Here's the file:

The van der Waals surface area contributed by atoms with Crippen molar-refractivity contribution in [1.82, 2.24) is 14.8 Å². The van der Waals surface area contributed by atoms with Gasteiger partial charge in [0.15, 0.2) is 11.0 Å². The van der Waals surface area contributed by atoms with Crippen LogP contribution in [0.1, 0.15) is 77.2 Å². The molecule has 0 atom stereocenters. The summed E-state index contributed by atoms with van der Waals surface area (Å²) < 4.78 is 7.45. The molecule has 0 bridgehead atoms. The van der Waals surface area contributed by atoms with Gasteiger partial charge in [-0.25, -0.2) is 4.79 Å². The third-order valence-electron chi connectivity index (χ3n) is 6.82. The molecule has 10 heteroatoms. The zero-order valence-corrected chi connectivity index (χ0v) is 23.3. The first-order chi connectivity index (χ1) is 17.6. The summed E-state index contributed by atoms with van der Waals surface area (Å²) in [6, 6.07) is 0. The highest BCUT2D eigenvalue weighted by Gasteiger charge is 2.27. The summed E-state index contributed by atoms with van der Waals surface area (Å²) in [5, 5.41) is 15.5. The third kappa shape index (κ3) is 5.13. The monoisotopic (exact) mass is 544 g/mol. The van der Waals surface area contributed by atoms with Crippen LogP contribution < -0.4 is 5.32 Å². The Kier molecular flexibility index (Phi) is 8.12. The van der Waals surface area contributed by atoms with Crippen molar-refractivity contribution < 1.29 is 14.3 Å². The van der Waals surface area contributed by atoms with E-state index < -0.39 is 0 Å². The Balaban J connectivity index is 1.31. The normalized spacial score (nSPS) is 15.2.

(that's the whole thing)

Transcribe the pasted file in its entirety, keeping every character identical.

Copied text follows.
The van der Waals surface area contributed by atoms with Crippen molar-refractivity contribution in [1.82, 2.24) is 14.8 Å². The van der Waals surface area contributed by atoms with Gasteiger partial charge in [0.15, 0.2) is 11.0 Å². The van der Waals surface area contributed by atoms with Crippen LogP contribution in [0.1, 0.15) is 77.2 Å². The molecule has 0 atom stereocenters. The summed E-state index contributed by atoms with van der Waals surface area (Å²) < 4.78 is 7.45. The molecule has 0 bridgehead atoms. The van der Waals surface area contributed by atoms with Gasteiger partial charge in [-0.25, -0.2) is 4.79 Å². The third-order valence-electron chi connectivity index (χ3n) is 6.82. The molecule has 10 heteroatoms. The zero-order valence-corrected chi connectivity index (χ0v) is 23.3. The first-order chi connectivity index (χ1) is 17.6. The summed E-state index contributed by atoms with van der Waals surface area (Å²) in [6, 6.07) is 0. The highest BCUT2D eigenvalue weighted by Gasteiger charge is 2.27. The summed E-state index contributed by atoms with van der Waals surface area (Å²) in [5, 5.41) is 15.5. The third kappa shape index (κ3) is 5.13. The monoisotopic (exact) mass is 544 g/mol. The van der Waals surface area contributed by atoms with Crippen LogP contribution < -0.4 is 5.32 Å². The Kier molecular flexibility index (Phi) is 8.12. The van der Waals surface area contributed by atoms with Crippen molar-refractivity contribution < 1.29 is 14.3 Å². The van der Waals surface area contributed by atoms with E-state index < -0.39 is 0 Å². The Balaban J connectivity index is 1.31. The normalized spacial score (nSPS) is 15.2.